AP is home to a large number of internationally renowned civil and defense research establishments, which include Defense Metallurgical Research Laboratory, Defense Electronics Research Laboratory, Defense Research and Development Laboratory, Indian Instt. of Chemical Technology, Centre for Cellular and Molecular Biology, Central Institute of Plastic Engineering Technology, National Remote Sensing Agency, National Geo-physical Research Institute, Centre for DNA Fingerprint, Central Institute of Tool Design, ICRISAT, National Institute of Nutrition, Nuclear Fuel Complex. AP is perhaps the only state in the country in post independence India to have consciously developed local technocrat entrepreneurial base and with this support only that large Public Sector Units like BHEL, HMT, HAL, MIDHANI, BDL, BEL, HCL, Praga Tools, VSP, BHPV, IPCL etc. could build up their ancillary (vendor) network.

Government of Andhra Pradesh has promoted specialized industrial parks on sector basis. ICICI Knowledge Park, Apparel Park, Hardware Park, Hitec Cityin two Phases, Jawaharlal Nehru Pharma Park, Biotech Park, Export Promotion Industrial Park, Exclusive industrial estate for the AP Women Entrepreneurs, Auto Park, IT Parks, Food Processing Park and Leather Park. In addition to the above, Government of AP is promoting Special Economic Zone in Visakhapatnam and Kakinada, Mega Industrial Chemical Estate in Visakhapatnam, IT Parks in Hyderabad, Visakhapatnam, Warangal and Vijayawada, Gems & Jewellery Park in Hyderabad, Leather Parks and Apparel Parks across the state. Andhra Pradesh is a home for 3680 large and Medium Enterprises with an investment of Rs 53,339 crores and1,47,217 Small Enterprises with an investment of Rs 5,098 crores. The exports from the state are growing at a rate of 20% annually.

In order to promote investments in the state, Government of Andhra Pradesh has announced vibrant industrial and investment promotion policy 2005-2010 covering various fiscal and nonfiscal incentives including y y y y y Providing infrastructure at the doorstep of the industry Reimbursement of power @ Rs 0.75 per unit for eligible industries and Rs 1.00 per unit for eligible food processing industries Reimbursement of 25% of the VAT paid by the industry for a period of 5 years 100% stamp duty exemption for the registration of land & building / leased property for industrial use Tailor made benefits for the mega projects with investment above Rs 100 crores depending on the nature of project and creation of employment.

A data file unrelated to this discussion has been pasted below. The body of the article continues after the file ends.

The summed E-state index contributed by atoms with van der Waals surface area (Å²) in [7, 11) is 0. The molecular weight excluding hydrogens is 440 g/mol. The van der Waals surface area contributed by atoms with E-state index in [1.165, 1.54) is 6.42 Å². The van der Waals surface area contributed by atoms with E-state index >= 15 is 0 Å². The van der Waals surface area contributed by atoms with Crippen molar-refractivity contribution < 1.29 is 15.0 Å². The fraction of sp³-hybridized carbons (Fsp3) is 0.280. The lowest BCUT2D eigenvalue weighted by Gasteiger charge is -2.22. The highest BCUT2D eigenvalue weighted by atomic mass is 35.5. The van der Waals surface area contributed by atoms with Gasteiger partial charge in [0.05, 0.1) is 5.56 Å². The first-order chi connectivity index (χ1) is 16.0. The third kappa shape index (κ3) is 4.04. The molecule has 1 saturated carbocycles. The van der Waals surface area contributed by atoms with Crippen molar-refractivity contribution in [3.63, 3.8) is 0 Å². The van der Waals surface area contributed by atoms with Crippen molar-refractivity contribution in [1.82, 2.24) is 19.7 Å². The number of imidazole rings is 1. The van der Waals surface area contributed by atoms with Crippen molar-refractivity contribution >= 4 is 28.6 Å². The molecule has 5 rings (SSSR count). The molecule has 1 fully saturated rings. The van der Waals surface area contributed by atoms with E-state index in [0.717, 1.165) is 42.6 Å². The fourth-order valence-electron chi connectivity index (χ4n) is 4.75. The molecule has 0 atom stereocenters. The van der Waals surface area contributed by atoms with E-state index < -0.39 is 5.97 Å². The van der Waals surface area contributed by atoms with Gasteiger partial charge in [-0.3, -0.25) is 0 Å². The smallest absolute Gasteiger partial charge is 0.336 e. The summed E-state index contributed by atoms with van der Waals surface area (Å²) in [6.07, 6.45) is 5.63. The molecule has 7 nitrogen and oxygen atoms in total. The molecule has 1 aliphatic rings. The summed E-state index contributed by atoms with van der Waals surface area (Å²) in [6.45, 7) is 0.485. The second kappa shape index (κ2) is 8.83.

With all the efforts and initiatives of the Government and based on the availability of the resources, large industrial base and infrastructure in the State could attract investments proposals of Rs 1,96,364 crores since August 1991 and ranks 3rd in the country. Government of Andhra Pradesh was very keen and committed in creation of world-class infrastructure, framing investor friendly policies, simplifying the laws, rules, procedures and documentation for making Andhra Pradesh the foremost-industrialized state in the country. Andhra Pradesh becomes the best state for the investments. Government of Andhra Pradesh appeal to all the investors to investment in the state as the banking system in the state/country is flush with funds and no dearth of funding for a right project. Capital markets are booming and the rupee has been appreciating against dollar. It is the right time for the investor to invest in AP.





GSDP at current prices of 1993 - 94
250000 200000 150000 100000 50000 0 2000-01 2001-02 Secondary 2002-03 Primary 2003-04 Territory 2004-05 GSDP 2005-06

Fast growing per capita income
30000 25000 20000 15000 10000 5000 0 2001-02 2002-03 2003-04 2004-05 2005-08

Growth of per capita income enhanced the purchasing capacity


Fast growing manufacturing sector
30000 20000 10000 0 2001-02 2002-03 2003-04 2004-05 2005-06

Strong Manufacturing Sectors 
   Pharmaceuticals & Bulk Drugs Food & Agro Processing Industries Biotechnology Iron & Steel, Paper, Cement, Sugar, Cotton Spinning, Textile, Granite, Fertilizers & Chemicals, Hitech manufacturing, Engineering, Electrical & Ceramics  IT / Hardware